In the United States, the word “carload” has often been used as an informal indication of quantity. The car referred to is a railroad freight car.

An 1883 source says:

“As a general rule the following quantities constitute a car load throughout Canada and the United States, viz.,” [data converted to a table for ease of reading]

Product Quantity
salt 20,000 pounds, or 70 barrels
lime 70 barrels
flour 70 barrels, or 200 sacks
whiskey 60 barrels
hard wood 6 cords
soft wood 7 cords
horses 16 head
cattle 18 to 20 head
hogs 50 to 60 head
sheep 80 to 100 head
solid boards 9000 feet [presumably board-feet]
siding 17,000 feet
flooring 13,000 feet
shingles 40,000 [board feet?]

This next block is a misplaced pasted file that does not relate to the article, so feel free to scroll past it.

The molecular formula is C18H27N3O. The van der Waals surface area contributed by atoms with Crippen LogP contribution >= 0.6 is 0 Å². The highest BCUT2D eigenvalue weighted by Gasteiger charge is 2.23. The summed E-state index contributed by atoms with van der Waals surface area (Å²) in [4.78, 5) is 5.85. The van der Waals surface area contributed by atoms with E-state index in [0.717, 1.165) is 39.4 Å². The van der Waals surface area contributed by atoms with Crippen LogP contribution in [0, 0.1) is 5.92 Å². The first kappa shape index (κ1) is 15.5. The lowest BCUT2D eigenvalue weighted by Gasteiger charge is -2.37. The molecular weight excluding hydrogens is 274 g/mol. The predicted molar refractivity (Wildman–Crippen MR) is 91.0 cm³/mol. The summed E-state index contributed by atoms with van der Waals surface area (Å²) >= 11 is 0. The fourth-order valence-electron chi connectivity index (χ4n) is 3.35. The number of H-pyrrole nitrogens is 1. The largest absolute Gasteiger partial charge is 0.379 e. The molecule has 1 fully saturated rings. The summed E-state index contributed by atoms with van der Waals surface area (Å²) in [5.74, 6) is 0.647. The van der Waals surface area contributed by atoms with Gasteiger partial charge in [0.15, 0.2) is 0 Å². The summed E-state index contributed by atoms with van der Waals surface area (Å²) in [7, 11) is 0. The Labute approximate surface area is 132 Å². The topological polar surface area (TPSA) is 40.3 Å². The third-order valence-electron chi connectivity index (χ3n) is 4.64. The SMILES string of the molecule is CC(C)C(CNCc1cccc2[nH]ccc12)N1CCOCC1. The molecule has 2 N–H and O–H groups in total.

“hard lumber” 20,000 [board feet?]
green lumber 30,000 [board feet?]
joists, scantling,
and all other
large timber
36,000 [board feet?]
wheat 340 bushels
corn 360 bushels
oats 680 bushels
barley 400 bushels
flaxseed 360 bushels
apples 360 bushels
Irish potatoes 430 bushels
sweet potatoes 356 bushels
bran 1000 bushels

1. The Grocer's Companion and Merchant's Hand-Book.
Boston: New England Grocer, 1883.

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